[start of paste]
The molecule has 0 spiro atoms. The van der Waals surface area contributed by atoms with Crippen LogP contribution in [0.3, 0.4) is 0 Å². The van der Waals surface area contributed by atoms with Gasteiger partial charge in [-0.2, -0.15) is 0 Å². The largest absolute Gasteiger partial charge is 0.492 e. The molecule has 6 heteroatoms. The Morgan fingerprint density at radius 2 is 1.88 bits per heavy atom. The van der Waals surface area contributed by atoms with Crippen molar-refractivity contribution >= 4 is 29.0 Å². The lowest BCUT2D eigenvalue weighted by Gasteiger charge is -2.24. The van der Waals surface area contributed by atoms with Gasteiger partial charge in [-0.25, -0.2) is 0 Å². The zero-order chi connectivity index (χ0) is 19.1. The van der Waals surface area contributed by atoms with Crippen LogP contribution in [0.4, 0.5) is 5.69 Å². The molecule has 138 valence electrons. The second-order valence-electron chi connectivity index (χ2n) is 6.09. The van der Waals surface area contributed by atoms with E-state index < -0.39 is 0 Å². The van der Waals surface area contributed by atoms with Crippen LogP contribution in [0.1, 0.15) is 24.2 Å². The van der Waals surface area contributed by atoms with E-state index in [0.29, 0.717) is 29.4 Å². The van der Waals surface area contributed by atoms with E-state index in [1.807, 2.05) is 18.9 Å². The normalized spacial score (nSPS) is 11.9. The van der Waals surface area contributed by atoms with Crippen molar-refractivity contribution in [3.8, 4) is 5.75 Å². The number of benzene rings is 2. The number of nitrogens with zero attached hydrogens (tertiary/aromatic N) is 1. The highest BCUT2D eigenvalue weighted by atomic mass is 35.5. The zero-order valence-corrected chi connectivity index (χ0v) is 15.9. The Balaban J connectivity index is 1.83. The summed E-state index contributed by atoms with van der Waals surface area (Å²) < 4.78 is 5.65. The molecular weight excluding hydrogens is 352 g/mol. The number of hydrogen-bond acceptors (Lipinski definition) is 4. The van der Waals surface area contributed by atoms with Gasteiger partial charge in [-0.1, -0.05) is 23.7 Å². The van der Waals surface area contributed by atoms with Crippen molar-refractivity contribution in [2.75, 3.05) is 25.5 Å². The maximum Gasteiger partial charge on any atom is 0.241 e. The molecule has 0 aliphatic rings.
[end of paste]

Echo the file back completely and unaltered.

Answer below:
The molecule has 0 spiro atoms. The van der Waals surface area contributed by atoms with Crippen LogP contribution in [0.3, 0.4) is 0 Å². The van der Waals surface area contributed by atoms with Gasteiger partial charge in [-0.2, -0.15) is 0 Å². The largest absolute Gasteiger partial charge is 0.492 e. The molecule has 6 heteroatoms. The Morgan fingerprint density at radius 2 is 1.88 bits per heavy atom. The van der Waals surface area contributed by atoms with Crippen molar-refractivity contribution >= 4 is 29.0 Å². The lowest BCUT2D eigenvalue weighted by Gasteiger charge is -2.24. The van der Waals surface area contributed by atoms with Gasteiger partial charge in [-0.25, -0.2) is 0 Å². The zero-order chi connectivity index (χ0) is 19.1. The van der Waals surface area contributed by atoms with Crippen LogP contribution in [0.4, 0.5) is 5.69 Å². The molecule has 138 valence electrons. The second-order valence-electron chi connectivity index (χ2n) is 6.09. The van der Waals surface area contributed by atoms with E-state index < -0.39 is 0 Å². The van der Waals surface area contributed by atoms with Crippen LogP contribution in [0.1, 0.15) is 24.2 Å². The van der Waals surface area contributed by atoms with E-state index in [0.29, 0.717) is 29.4 Å². The van der Waals surface area contributed by atoms with E-state index in [1.807, 2.05) is 18.9 Å². The normalized spacial score (nSPS) is 11.9. The van der Waals surface area contributed by atoms with Crippen molar-refractivity contribution in [3.8, 4) is 5.75 Å². The number of benzene rings is 2. The number of nitrogens with zero attached hydrogens (tertiary/aromatic N) is 1. The highest BCUT2D eigenvalue weighted by atomic mass is 35.5. The zero-order valence-corrected chi connectivity index (χ0v) is 15.9. The Balaban J connectivity index is 1.83. The summed E-state index contributed by atoms with van der Waals surface area (Å²) < 4.78 is 5.65. The molecular weight excluding hydrogens is 352 g/mol. The number of hydrogen-bond acceptors (Lipinski definition) is 4. The van der Waals surface area contributed by atoms with Gasteiger partial charge in [-0.1, -0.05) is 23.7 Å². The van der Waals surface area contributed by atoms with Crippen molar-refractivity contribution in [2.75, 3.05) is 25.5 Å². The maximum Gasteiger partial charge on any atom is 0.241 e. The molecule has 0 aliphatic rings.